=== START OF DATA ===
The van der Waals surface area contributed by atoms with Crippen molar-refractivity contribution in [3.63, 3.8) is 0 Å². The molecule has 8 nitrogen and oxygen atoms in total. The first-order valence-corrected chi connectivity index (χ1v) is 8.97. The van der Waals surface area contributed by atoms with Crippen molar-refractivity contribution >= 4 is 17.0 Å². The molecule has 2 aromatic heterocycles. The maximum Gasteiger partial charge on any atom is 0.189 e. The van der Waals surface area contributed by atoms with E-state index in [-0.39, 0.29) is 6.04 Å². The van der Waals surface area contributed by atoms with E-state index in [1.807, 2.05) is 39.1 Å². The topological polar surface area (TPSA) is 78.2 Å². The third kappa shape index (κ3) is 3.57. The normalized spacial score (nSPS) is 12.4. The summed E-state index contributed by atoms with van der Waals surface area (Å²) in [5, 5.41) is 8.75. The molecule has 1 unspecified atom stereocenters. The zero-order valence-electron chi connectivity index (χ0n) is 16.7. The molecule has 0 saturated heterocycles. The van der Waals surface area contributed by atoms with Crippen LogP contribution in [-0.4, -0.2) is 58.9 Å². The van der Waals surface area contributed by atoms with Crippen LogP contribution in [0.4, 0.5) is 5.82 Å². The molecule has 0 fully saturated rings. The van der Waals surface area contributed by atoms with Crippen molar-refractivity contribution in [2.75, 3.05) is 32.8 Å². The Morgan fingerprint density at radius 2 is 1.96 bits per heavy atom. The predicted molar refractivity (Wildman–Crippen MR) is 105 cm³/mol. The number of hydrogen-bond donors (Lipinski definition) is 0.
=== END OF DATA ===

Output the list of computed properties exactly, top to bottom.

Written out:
The van der Waals surface area contributed by atoms with Crippen molar-refractivity contribution in [3.63, 3.8) is 0 Å². The molecule has 8 nitrogen and oxygen atoms in total. The first-order valence-corrected chi connectivity index (χ1v) is 8.97. The van der Waals surface area contributed by atoms with Crippen molar-refractivity contribution >= 4 is 17.0 Å². The molecule has 2 aromatic heterocycles. The maximum Gasteiger partial charge on any atom is 0.189 e. The van der Waals surface area contributed by atoms with E-state index in [-0.39, 0.29) is 6.04 Å². The van der Waals surface area contributed by atoms with E-state index in [1.807, 2.05) is 39.1 Å². The topological polar surface area (TPSA) is 78.2 Å². The third kappa shape index (κ3) is 3.57. The normalized spacial score (nSPS) is 12.4. The summed E-state index contributed by atoms with van der Waals surface area (Å²) in [5, 5.41) is 8.75. The molecule has 1 unspecified atom stereocenters. The zero-order valence-electron chi connectivity index (χ0n) is 16.7. The molecule has 0 saturated heterocycles. The van der Waals surface area contributed by atoms with Crippen LogP contribution in [-0.4, -0.2) is 58.9 Å². The van der Waals surface area contributed by atoms with Crippen LogP contribution in [0.4, 0.5) is 5.82 Å². The molecule has 0 fully saturated rings. The van der Waals surface area contributed by atoms with Crippen molar-refractivity contribution in [2.75, 3.05) is 32.8 Å². The Morgan fingerprint density at radius 2 is 1.96 bits per heavy atom. The predicted molar refractivity (Wildman–Crippen MR) is 105 cm³/mol. The number of hydrogen-bond donors (Lipinski definition) is 0.